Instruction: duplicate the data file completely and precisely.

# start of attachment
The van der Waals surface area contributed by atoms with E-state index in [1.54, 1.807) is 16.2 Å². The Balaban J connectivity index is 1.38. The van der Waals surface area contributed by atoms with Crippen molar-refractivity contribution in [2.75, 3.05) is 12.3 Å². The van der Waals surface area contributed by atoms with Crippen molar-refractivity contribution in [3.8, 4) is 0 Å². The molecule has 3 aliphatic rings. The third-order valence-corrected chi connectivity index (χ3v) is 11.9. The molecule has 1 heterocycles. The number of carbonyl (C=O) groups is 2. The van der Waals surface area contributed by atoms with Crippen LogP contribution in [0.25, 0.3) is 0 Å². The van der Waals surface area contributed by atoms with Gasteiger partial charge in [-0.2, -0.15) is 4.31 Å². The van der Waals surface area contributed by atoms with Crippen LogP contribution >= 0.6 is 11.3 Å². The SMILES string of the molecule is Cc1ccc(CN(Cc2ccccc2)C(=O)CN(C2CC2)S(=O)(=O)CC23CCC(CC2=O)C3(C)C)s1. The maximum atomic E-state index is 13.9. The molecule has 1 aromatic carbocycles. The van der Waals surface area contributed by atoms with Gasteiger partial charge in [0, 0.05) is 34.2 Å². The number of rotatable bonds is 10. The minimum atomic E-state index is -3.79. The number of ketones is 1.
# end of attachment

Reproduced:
The van der Waals surface area contributed by atoms with E-state index in [1.54, 1.807) is 16.2 Å². The Balaban J connectivity index is 1.38. The van der Waals surface area contributed by atoms with Crippen molar-refractivity contribution in [2.75, 3.05) is 12.3 Å². The van der Waals surface area contributed by atoms with Crippen molar-refractivity contribution in [3.8, 4) is 0 Å². The molecule has 3 aliphatic rings. The third-order valence-corrected chi connectivity index (χ3v) is 11.9. The molecule has 1 heterocycles. The number of carbonyl (C=O) groups is 2. The van der Waals surface area contributed by atoms with Crippen LogP contribution in [0.25, 0.3) is 0 Å². The van der Waals surface area contributed by atoms with Gasteiger partial charge in [-0.2, -0.15) is 4.31 Å². The van der Waals surface area contributed by atoms with Crippen LogP contribution >= 0.6 is 11.3 Å². The SMILES string of the molecule is Cc1ccc(CN(Cc2ccccc2)C(=O)CN(C2CC2)S(=O)(=O)CC23CCC(CC2=O)C3(C)C)s1. The maximum atomic E-state index is 13.9. The molecule has 1 aromatic carbocycles. The van der Waals surface area contributed by atoms with Gasteiger partial charge in [0, 0.05) is 34.2 Å². The number of rotatable bonds is 10. The minimum atomic E-state index is -3.79. The number of ketones is 1.